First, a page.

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Sean Daly, Michelle Stark and Sharon Kennedy Wynne

Campaign ads using TV news footage begs the question: Where to draw the line in clipping scenes?

27

October

wftvT.jpgThe move by Orlando ABC affiliate WFTV to explain its presence in an ad by GOP gubernatorial candidate Rick Scott reminded me of a different commercial aired weeks ago.

That commercial, featured on a website connected to the Florida Democratic Party called WhatisRickScottHiding, strung together a bunch of snipped comments from TV anchor and reporters questioning matters related to the fraud allegations against one of Scott's former companies and other issues. But the effect was as if a legion of TV journalists were suddenly pronouncing the candidate a shady character.

WFTV was forced to explain that Scott's people pulled snippets from a report they did on investments for the state of Florida that lost massive amounts under Democratic candidate Alex Sink's watch as CFO.  Their report -- basically an attempt to tell viewers they weren't taking sides -- wound up looking like a bit of a commercial for Sink, answering one of the major criticisms Scott has launched at her; that she wasn't a great steward of the state's financial interests.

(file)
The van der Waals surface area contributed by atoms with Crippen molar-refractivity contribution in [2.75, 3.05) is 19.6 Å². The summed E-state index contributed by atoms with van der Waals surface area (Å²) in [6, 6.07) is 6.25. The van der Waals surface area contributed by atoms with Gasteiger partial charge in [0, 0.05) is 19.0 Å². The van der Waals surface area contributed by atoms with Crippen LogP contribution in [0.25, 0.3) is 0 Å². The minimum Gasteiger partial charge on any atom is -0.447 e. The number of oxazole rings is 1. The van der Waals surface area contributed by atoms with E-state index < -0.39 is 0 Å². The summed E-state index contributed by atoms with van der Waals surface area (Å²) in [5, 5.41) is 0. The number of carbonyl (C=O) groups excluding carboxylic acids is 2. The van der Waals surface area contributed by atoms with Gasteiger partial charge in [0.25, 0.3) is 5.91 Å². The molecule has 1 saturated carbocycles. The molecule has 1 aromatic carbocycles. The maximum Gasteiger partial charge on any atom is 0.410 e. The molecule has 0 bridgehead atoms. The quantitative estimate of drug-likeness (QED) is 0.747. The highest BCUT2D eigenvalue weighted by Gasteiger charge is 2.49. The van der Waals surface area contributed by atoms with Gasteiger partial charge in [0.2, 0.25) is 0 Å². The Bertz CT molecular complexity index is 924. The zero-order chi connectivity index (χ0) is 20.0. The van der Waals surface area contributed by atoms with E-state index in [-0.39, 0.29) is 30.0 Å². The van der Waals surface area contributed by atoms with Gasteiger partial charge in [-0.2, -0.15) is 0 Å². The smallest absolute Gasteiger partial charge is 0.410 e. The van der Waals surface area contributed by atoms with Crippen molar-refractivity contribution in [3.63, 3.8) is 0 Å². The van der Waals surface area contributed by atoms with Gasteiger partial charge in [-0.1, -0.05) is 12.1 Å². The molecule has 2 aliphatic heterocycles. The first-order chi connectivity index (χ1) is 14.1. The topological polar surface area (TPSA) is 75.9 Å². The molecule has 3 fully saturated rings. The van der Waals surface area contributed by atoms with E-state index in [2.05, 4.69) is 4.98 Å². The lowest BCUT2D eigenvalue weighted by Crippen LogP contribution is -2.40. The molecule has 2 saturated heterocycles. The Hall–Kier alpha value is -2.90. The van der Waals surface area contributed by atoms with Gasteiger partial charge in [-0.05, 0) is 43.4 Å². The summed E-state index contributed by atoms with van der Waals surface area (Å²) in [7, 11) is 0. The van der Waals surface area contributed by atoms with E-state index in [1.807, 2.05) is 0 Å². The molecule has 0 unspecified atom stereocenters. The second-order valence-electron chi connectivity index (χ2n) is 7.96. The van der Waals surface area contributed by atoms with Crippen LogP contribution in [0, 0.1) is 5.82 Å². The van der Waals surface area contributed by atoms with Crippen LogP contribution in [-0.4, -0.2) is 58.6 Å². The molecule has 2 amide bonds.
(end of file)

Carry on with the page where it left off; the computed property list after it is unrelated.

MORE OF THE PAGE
Candidates have often used snippets of news stories to bolster their claims or criticize opponents. But this is the first time I can recall seeing ads framed to make it seem as if the TV reporters themselves were criticizing a candidate, forcing at least one TV station to try and explain further.

Wonder how long it will take before Sink uses footage from WFTV's story in one of her ads?

Click here to see WFTV story; look below to see anti-Scott ad.

[Last modified: Wednesday, October 27, 2010 11:10am]

    

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